Mishkhah was founded in January 2010 by Kate Eaton to reveal the mystery of Christ by stirring the senses and opening the heart. Through careful integration of music, images, textures, found objects, light, movement and prayer, we are invited to rediscover the landscape of our souls as we encounter the Holy.
Mishkhah is grounded in the beauty and wonder of the tradition, sacraments and architecture of Anglicanism. Kate brings her experience in directing the arts and music for the first 20 seasons of the Wilderness, a Sunday night service at Saint John’s Cathedral in Denver, CO. Since 2007, the Wilderness has drawn hundreds of new worshipers and regularly gathers a congregation of 100+.
Since founding Mishkhah, Kate has partnered with churches, conventions, conferences and a seminary to share her experience in creating worship environments. Her passion lies in returning to the rhythm of the liturgy and to spiritual practices that have shaped people’s lives over centuries. She has found that imagining new environments for worship does not need to compete with the current worship of the community. Mishkhah encourages an exploration of the history of the community and a reconnection with the wisdom of its founders. It is here in this meeting of past and present that something new can be born.
The name “Mishkhah” is reminiscent of the ancient Aramaic and Hebrew words for “anointing.” On pilgrimage to Jerusalem, Kate observed a monk pouring oil on “the stone of anointing” while saying his prayers in the Church of the Holy Sepulchre. This stone marks the traditional site of the preparation of Jesus’ body for burial. As she came closer, she noticed the oil had a wonderful fragrance. The monk was soaking it up into numerous small pieces of fabric and placing them into his satchel, to take home to friends and relatives. Kate found this oil in a small store and discovered that it was myrrh, a precious oil used as one of the burial spices for the body of Jesus.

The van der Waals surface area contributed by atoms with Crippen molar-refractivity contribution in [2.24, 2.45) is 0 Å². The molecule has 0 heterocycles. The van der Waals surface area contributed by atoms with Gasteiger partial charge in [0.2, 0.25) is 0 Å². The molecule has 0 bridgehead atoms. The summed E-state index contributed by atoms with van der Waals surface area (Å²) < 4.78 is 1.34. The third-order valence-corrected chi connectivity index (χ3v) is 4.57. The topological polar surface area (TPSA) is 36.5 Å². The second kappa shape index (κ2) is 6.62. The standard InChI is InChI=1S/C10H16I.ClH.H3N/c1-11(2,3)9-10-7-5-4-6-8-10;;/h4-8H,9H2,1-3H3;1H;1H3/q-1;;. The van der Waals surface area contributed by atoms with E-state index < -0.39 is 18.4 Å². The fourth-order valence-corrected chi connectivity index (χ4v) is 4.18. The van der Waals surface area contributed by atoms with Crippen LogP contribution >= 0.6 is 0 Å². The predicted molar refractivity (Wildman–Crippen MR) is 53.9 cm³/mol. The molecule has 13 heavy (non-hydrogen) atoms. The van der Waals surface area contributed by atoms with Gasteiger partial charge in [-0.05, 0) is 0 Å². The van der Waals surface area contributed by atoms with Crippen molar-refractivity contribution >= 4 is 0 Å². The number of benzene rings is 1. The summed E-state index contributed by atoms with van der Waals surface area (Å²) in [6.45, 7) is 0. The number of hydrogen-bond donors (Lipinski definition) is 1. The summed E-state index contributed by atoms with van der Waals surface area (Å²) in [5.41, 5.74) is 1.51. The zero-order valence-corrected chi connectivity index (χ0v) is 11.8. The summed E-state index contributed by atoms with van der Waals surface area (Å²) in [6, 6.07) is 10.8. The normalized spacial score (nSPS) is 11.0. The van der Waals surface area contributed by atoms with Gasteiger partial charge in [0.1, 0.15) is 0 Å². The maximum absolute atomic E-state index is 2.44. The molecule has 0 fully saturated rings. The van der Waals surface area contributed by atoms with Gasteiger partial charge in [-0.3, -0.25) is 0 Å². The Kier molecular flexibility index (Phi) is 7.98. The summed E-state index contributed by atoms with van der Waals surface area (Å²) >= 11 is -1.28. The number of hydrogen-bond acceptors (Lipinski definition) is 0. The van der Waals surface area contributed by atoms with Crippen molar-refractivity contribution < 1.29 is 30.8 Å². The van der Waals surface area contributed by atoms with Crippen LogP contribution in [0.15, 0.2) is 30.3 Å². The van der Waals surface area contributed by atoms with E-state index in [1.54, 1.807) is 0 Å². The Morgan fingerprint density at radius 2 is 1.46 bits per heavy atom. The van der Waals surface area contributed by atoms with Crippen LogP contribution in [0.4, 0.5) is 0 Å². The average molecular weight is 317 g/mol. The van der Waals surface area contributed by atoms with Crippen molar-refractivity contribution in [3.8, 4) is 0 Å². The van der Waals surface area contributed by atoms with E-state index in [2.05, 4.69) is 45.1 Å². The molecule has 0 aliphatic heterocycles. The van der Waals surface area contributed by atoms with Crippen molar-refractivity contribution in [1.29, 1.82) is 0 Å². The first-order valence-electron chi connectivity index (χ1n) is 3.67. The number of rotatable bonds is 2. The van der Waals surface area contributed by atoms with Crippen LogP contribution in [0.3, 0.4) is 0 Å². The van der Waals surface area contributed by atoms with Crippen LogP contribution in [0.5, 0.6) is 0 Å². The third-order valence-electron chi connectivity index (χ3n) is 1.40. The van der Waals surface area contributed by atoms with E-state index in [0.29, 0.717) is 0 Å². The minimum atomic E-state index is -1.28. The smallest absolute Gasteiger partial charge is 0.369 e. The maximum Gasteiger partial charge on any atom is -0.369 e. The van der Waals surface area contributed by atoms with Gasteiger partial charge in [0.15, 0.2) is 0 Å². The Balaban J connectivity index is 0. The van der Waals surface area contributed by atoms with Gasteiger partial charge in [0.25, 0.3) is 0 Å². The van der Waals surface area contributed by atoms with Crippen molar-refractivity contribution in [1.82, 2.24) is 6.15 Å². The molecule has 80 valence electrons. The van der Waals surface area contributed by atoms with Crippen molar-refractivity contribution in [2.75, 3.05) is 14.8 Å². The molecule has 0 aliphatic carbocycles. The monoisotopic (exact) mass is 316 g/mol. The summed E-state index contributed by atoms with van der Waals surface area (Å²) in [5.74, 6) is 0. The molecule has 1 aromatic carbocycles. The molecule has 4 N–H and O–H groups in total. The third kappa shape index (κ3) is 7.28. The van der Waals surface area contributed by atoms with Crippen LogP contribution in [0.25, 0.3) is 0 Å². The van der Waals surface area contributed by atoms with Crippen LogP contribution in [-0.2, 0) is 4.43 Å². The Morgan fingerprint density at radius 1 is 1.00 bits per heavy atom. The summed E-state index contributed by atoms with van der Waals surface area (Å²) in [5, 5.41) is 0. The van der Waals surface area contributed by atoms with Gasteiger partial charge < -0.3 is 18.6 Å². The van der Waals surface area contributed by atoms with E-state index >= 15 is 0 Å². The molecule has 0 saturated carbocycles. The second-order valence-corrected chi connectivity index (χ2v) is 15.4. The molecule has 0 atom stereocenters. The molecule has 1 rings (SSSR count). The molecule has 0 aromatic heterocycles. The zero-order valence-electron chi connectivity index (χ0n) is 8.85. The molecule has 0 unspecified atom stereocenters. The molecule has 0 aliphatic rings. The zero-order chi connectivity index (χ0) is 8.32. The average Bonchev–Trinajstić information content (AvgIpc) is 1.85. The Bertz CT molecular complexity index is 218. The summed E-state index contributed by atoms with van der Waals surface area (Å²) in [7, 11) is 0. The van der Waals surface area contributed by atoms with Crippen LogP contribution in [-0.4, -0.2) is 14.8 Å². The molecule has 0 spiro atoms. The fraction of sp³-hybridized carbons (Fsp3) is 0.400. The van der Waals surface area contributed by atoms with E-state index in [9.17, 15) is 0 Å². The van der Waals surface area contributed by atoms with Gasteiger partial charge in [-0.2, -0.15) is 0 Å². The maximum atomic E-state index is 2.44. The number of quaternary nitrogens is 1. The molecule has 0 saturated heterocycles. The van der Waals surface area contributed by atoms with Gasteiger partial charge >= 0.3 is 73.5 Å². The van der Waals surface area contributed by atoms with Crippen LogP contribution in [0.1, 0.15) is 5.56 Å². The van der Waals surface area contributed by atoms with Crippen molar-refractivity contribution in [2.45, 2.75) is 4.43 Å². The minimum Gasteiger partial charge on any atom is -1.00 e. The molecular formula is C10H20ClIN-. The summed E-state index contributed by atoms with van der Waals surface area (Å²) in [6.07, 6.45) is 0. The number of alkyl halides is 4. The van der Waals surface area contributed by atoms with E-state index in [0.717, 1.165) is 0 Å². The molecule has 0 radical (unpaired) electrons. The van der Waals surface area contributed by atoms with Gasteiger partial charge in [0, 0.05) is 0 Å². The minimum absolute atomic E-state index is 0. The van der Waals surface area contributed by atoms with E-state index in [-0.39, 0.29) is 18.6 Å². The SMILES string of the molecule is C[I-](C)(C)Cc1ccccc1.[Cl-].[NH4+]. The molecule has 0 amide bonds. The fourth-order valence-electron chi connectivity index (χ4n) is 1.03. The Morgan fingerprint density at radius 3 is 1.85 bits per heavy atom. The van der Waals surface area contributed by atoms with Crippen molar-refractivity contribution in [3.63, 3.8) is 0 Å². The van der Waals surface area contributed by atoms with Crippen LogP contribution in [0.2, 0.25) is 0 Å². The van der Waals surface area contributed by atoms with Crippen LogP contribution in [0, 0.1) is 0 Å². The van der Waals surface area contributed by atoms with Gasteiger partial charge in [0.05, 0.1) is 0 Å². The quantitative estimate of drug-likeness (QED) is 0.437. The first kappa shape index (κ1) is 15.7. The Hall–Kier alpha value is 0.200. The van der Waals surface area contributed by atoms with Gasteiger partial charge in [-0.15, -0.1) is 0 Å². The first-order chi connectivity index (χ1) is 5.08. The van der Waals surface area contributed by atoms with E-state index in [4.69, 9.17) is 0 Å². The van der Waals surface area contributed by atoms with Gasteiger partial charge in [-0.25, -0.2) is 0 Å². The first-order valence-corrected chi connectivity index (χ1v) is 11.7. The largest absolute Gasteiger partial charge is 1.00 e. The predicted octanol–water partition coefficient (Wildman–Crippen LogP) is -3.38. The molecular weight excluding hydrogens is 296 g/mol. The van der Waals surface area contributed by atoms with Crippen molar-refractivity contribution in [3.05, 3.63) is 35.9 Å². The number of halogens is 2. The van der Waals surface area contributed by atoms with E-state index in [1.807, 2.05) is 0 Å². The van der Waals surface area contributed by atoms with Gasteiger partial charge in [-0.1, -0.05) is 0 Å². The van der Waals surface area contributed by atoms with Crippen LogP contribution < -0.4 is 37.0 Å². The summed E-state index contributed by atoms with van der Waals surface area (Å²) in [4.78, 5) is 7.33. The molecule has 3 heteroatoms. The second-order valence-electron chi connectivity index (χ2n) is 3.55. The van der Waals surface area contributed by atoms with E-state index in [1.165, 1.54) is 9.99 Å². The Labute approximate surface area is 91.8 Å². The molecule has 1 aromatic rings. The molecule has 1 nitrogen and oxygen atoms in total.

Kate began including these kinds of sacred encounters in the spiritual environments she created for the Wilderness and that now are at the heart of Mishkhah. Each gathering that Mishkhah creates opens the door to a mystical encounter with God, as people are invited to move around the worship space and to engage all the senses. Kate designs these spaces to support the liturgy or prayer service by incorporating the themes of feast days, seasons and readings from the Scriptures.
Mishkhah fosters worship and prayer environments that enable us to fall into the embrace of our Creator. New rhythms in our breathing open us to ancient truths. We sense the possibility of healing and move out into the world again, restored and hopeful.